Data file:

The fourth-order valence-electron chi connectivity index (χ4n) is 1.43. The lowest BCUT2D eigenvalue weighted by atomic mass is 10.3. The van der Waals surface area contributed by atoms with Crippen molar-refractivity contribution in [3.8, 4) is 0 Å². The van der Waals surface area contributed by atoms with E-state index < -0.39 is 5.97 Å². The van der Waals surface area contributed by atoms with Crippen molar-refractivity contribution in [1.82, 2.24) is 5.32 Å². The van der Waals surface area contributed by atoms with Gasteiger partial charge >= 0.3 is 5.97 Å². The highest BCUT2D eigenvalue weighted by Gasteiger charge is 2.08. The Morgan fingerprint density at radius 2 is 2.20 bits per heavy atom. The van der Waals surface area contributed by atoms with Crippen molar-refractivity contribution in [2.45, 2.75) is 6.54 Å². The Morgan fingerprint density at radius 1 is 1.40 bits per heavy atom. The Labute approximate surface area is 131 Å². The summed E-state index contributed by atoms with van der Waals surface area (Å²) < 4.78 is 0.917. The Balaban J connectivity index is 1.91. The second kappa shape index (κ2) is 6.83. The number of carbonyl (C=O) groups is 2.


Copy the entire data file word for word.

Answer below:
The fourth-order valence-electron chi connectivity index (χ4n) is 1.43. The lowest BCUT2D eigenvalue weighted by atomic mass is 10.3. The van der Waals surface area contributed by atoms with Crippen molar-refractivity contribution in [3.8, 4) is 0 Å². The van der Waals surface area contributed by atoms with E-state index < -0.39 is 5.97 Å². The van der Waals surface area contributed by atoms with Crippen molar-refractivity contribution in [1.82, 2.24) is 5.32 Å². The van der Waals surface area contributed by atoms with Gasteiger partial charge >= 0.3 is 5.97 Å². The highest BCUT2D eigenvalue weighted by Gasteiger charge is 2.08. The Morgan fingerprint density at radius 2 is 2.20 bits per heavy atom. The van der Waals surface area contributed by atoms with Crippen molar-refractivity contribution in [2.45, 2.75) is 6.54 Å². The Morgan fingerprint density at radius 1 is 1.40 bits per heavy atom. The Labute approximate surface area is 131 Å². The summed E-state index contributed by atoms with van der Waals surface area (Å²) < 4.78 is 0.917. The Balaban J connectivity index is 1.91. The second kappa shape index (κ2) is 6.83. The number of carbonyl (C=O) groups is 2.